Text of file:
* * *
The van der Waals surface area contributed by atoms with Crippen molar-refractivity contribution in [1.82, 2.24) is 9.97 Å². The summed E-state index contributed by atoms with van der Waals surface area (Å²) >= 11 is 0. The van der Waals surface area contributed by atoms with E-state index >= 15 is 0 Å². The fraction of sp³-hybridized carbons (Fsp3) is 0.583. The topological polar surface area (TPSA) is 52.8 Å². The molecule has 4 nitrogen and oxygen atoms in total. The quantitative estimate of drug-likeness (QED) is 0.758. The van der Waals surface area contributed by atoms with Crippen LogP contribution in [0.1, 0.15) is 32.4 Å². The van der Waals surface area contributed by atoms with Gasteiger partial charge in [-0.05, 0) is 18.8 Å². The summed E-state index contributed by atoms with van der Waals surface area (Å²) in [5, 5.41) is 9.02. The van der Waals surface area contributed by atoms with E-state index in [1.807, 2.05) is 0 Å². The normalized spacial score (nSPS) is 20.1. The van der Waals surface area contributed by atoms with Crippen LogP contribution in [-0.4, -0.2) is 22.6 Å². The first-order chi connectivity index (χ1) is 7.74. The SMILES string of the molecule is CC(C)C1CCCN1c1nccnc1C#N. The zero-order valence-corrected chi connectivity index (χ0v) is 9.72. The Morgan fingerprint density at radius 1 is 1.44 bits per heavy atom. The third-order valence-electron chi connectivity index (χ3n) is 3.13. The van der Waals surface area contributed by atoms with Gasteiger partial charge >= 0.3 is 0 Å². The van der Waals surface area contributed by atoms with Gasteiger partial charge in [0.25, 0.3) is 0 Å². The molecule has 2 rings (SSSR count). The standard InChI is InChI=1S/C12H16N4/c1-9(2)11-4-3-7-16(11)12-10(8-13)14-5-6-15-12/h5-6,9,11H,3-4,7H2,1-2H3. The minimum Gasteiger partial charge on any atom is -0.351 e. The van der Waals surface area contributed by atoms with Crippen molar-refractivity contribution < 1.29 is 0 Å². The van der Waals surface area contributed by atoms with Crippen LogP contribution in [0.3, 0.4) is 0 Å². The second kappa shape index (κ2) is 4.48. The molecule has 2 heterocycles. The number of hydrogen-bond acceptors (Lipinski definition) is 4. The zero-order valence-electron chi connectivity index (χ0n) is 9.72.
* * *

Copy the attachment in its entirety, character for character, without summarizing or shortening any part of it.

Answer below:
The van der Waals surface area contributed by atoms with Crippen molar-refractivity contribution in [1.82, 2.24) is 9.97 Å². The summed E-state index contributed by atoms with van der Waals surface area (Å²) >= 11 is 0. The van der Waals surface area contributed by atoms with E-state index >= 15 is 0 Å². The fraction of sp³-hybridized carbons (Fsp3) is 0.583. The topological polar surface area (TPSA) is 52.8 Å². The molecule has 4 nitrogen and oxygen atoms in total. The quantitative estimate of drug-likeness (QED) is 0.758. The van der Waals surface area contributed by atoms with Crippen LogP contribution in [0.1, 0.15) is 32.4 Å². The van der Waals surface area contributed by atoms with Gasteiger partial charge in [-0.05, 0) is 18.8 Å². The summed E-state index contributed by atoms with van der Waals surface area (Å²) in [5, 5.41) is 9.02. The van der Waals surface area contributed by atoms with E-state index in [1.807, 2.05) is 0 Å². The normalized spacial score (nSPS) is 20.1. The van der Waals surface area contributed by atoms with Crippen LogP contribution in [-0.4, -0.2) is 22.6 Å². The first-order chi connectivity index (χ1) is 7.74. The SMILES string of the molecule is CC(C)C1CCCN1c1nccnc1C#N. The zero-order valence-corrected chi connectivity index (χ0v) is 9.72. The Morgan fingerprint density at radius 1 is 1.44 bits per heavy atom. The third-order valence-electron chi connectivity index (χ3n) is 3.13. The van der Waals surface area contributed by atoms with Gasteiger partial charge >= 0.3 is 0 Å². The van der Waals surface area contributed by atoms with Gasteiger partial charge in [0.25, 0.3) is 0 Å². The molecule has 2 rings (SSSR count). The standard InChI is InChI=1S/C12H16N4/c1-9(2)11-4-3-7-16(11)12-10(8-13)14-5-6-15-12/h5-6,9,11H,3-4,7H2,1-2H3. The minimum Gasteiger partial charge on any atom is -0.351 e. The van der Waals surface area contributed by atoms with Crippen molar-refractivity contribution < 1.29 is 0 Å². The van der Waals surface area contributed by atoms with Crippen LogP contribution in [0.3, 0.4) is 0 Å². The second kappa shape index (κ2) is 4.48. The molecule has 2 heterocycles. The number of hydrogen-bond acceptors (Lipinski definition) is 4. The zero-order valence-electron chi connectivity index (χ0n) is 9.72.